Functional MRI (fMRI) can inspire new treatment and rehabilitation protocols based on the neuronal plasticity and redistribution of the cortical representation of a function, but to accurately describe the location of lesions in their reports, it's vital radiologists recognize anatomical landmarks, noted award-winning Spanish researchers at ECR 2016.
Introduction of fMRI in clinical practice adds value to the correlation of imaging with patients' symptoms and signs, and it can help establish treatment plans, noted lead author Dr. Iván Camilo García Duitama, from the department of radiology at Bellvitge University Hospital, a public hospital in Barcelona, Spain.
His group's e-poster, "Functional MR of the brain: ABC for Beginners. It's a good moment to review functional anatomy," received a cum laude award at the congress in Vienna, which ended on Sunday.
Radiologists need to understand the topographic functional anatomy of the brain, keep aware of the location of a lesion based on its clinical manifestations and vice versa, know about the principles of fMRI, and choose the functional paradigm according to the location of a lesion. They must be able to interpret real-life cases and understand the clinical transcendence of fMRI and implications for patient care, García Duitama and colleagues stated.
"More recently with the arrival of medical imaging methods such as single photon emission CT, PET/CT and functional fMRI, we have a more physiologically based understanding of cerebral complexity. fMRI combines high anatomical resolution with information about cortical activation to obtain detailed maps of the specific areas involved in a given task," they wrote. "A theoretical brain functional map allows the radiologist to plan the fMRI and interpret its results correctly."
The human brain can perform a wide variety of tasks, but in clinical practice, it's necessary to evaluate the most elemental forms of cortical activity: motor, somatosensory, verbal, visual, and auditory.
Key principles of functional MRI
Functional MRI is based on the blood-oxygen-level dependent (BOLD) effect occurring during neuronal stimulation. The nervous system is deeply related to the vascular system, which can adapt to the brain's need for oxygen and other substrates, the so-called neurovascular coupling, the authors explained. Neuronal activity produces an increase in the tissue's oxygen demands, which is supplied through neurovascular coupling. This in turn elevates the regional arterial blood flow for a period of seconds to maintain oxyhemoglobin levels higher than the deoxyhemoglobin ones, leading to a net increase in oxyhemoglobin concentration, or, in other words, a decrease in deoxyhemoglobin concentration.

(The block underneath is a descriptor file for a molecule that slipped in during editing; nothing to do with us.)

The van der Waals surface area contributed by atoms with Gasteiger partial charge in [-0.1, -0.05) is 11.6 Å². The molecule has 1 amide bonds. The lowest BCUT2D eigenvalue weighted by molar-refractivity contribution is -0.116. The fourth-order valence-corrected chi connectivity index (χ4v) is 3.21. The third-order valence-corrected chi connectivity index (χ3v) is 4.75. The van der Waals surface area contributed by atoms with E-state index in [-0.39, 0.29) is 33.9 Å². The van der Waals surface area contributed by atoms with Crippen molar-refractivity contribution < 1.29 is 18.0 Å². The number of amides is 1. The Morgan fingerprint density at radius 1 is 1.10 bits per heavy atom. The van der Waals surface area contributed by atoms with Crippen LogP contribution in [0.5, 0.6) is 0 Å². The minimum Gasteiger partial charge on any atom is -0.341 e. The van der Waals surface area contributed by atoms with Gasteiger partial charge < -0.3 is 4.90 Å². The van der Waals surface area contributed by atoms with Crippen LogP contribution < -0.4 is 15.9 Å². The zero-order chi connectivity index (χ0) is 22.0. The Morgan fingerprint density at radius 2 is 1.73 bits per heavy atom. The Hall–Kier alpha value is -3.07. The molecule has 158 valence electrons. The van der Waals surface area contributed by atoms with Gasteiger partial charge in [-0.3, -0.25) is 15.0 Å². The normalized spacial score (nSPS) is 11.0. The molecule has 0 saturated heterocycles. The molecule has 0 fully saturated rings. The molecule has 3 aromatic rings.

"The greater the area of cortical activation is, the more the time it takes to the vascular system to adapt itself for supplying arterial blood flow to these activated areas," they added. "fMRI displays a vascular process as an indirect marker of brain activity, which in turn can be a little imprecise."
In clinical practice, the most extended indication is the presurgical mapping of the cortex in patients with brain tumors or vascular malformations located in eloquent areas and epilepsy refractory to the conventional treatment, mainly on the temporal lobe. There are three goals in the presurgical assessment: determine the risk of neurological deficit after the surgery, select patients for intraoperative mapping, and guide the surgery itself.
Even in healthy individuals, the cortical representation of a function may vary, making the conventional MRI scan incomplete. On the other hand, the effect of lesions in adjacent tissues can lead to the loss of anatomical landmarks or change the normal cortical distribution of functions. A distance on fMRI of 10 mm or more between the tumor and the functional cortex reduces the risk of postoperative loss of function.
Furthermore, overlapping of a lesion with eloquent areas may exist, and a surgical plan should be made to perform the maximum safe partial resection or a conservative treatment (i.e., chemotherapy, radiotherapy, or Gamma Knife ablation). In these latter cases, intraoperative mapping is mandatory due to the slight imprecision of the fMRI exam, according to the group. Also, fMRI can demonstrate activations on areas related to but not absolutely necessary for a given task and could therefore be resected without significant sequels. Intraoperative mapping makes it possible to determine which of these secondary areas are crucial for the task.
"Particularly when assessing the language function, an intraoperative electrocortical stimulation has to be done, but even in those cases fMRI is a valuable tool for planning the surgery and mapping eloquent areas, because it can reduce the extent of the craniotomy and, thus, the duration of the intervention," they pointed out.
Diffusion tensor imaging
Diffusion tensor imaging (DTI) fiber tracking is a relatively new MR technique that demonstrates the orientation and integrity of the white-matter tracts, including corticospinal and corticobulbar tracts, arcuate fasciculus, corpus callosum, and cerebellar peduncles, the authors continued.
DTI fiber tracking is commonly performed after the fMRI exam but during the same MRI session. In this way, the fiber tract associated with a cortical activation can be demonstrated and, thus, corroborates its eloquent meaning instead of an artifact signal. Knowing the distribution of the fiber tracts is an aim to interpret the cases in which an odd distribution of the cortical activation is observed -- e.g., language testing shows a great variation of cortical activation among subjects, but the conjunction of activation and subcortical language tracts helps ensure that the hypersignal doesn't correspond to an artifact. DTI also permits the assessment the effect of a tumor or peritumoral edema in a specific tract.
To view the ECR 2016 e-poster in full, click here.